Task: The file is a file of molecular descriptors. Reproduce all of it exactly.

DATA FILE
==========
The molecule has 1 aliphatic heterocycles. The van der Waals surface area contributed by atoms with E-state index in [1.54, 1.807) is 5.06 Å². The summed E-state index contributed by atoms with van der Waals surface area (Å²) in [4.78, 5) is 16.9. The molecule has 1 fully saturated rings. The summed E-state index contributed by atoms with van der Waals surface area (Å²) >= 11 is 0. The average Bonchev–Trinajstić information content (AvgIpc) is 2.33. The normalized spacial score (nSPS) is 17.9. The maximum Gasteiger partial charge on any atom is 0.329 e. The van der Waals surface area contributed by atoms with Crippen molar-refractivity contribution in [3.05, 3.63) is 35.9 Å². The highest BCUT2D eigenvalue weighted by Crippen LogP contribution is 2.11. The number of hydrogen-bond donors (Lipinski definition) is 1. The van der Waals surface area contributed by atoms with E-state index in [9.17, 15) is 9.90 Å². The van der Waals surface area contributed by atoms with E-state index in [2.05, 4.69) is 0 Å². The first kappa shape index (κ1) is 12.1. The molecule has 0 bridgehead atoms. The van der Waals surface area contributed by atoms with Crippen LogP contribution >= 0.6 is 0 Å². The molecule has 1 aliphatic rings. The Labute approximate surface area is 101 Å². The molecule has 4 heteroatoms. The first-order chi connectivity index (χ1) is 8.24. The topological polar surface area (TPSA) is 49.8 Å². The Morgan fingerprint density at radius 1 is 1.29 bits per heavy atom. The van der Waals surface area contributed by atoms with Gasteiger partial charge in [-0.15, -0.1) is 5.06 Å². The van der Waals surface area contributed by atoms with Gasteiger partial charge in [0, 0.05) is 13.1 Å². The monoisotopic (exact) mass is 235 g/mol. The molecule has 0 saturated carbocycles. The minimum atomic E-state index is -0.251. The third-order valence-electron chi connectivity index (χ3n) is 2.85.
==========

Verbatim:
The molecule has 1 aliphatic heterocycles. The van der Waals surface area contributed by atoms with E-state index in [1.54, 1.807) is 5.06 Å². The summed E-state index contributed by atoms with van der Waals surface area (Å²) in [4.78, 5) is 16.9. The molecule has 1 fully saturated rings. The summed E-state index contributed by atoms with van der Waals surface area (Å²) >= 11 is 0. The average Bonchev–Trinajstić information content (AvgIpc) is 2.33. The normalized spacial score (nSPS) is 17.9. The maximum Gasteiger partial charge on any atom is 0.329 e. The van der Waals surface area contributed by atoms with Crippen molar-refractivity contribution in [3.05, 3.63) is 35.9 Å². The highest BCUT2D eigenvalue weighted by Crippen LogP contribution is 2.11. The number of hydrogen-bond donors (Lipinski definition) is 1. The van der Waals surface area contributed by atoms with E-state index in [9.17, 15) is 9.90 Å². The van der Waals surface area contributed by atoms with E-state index in [2.05, 4.69) is 0 Å². The first kappa shape index (κ1) is 12.1. The molecule has 0 bridgehead atoms. The van der Waals surface area contributed by atoms with Crippen LogP contribution >= 0.6 is 0 Å². The molecule has 1 aliphatic rings. The Labute approximate surface area is 101 Å². The molecule has 4 heteroatoms. The first-order chi connectivity index (χ1) is 8.24. The topological polar surface area (TPSA) is 49.8 Å². The Morgan fingerprint density at radius 1 is 1.29 bits per heavy atom. The van der Waals surface area contributed by atoms with Gasteiger partial charge in [-0.15, -0.1) is 5.06 Å². The van der Waals surface area contributed by atoms with Gasteiger partial charge in [0, 0.05) is 13.1 Å². The monoisotopic (exact) mass is 235 g/mol. The molecule has 0 saturated carbocycles. The minimum atomic E-state index is -0.251. The third-order valence-electron chi connectivity index (χ3n) is 2.85.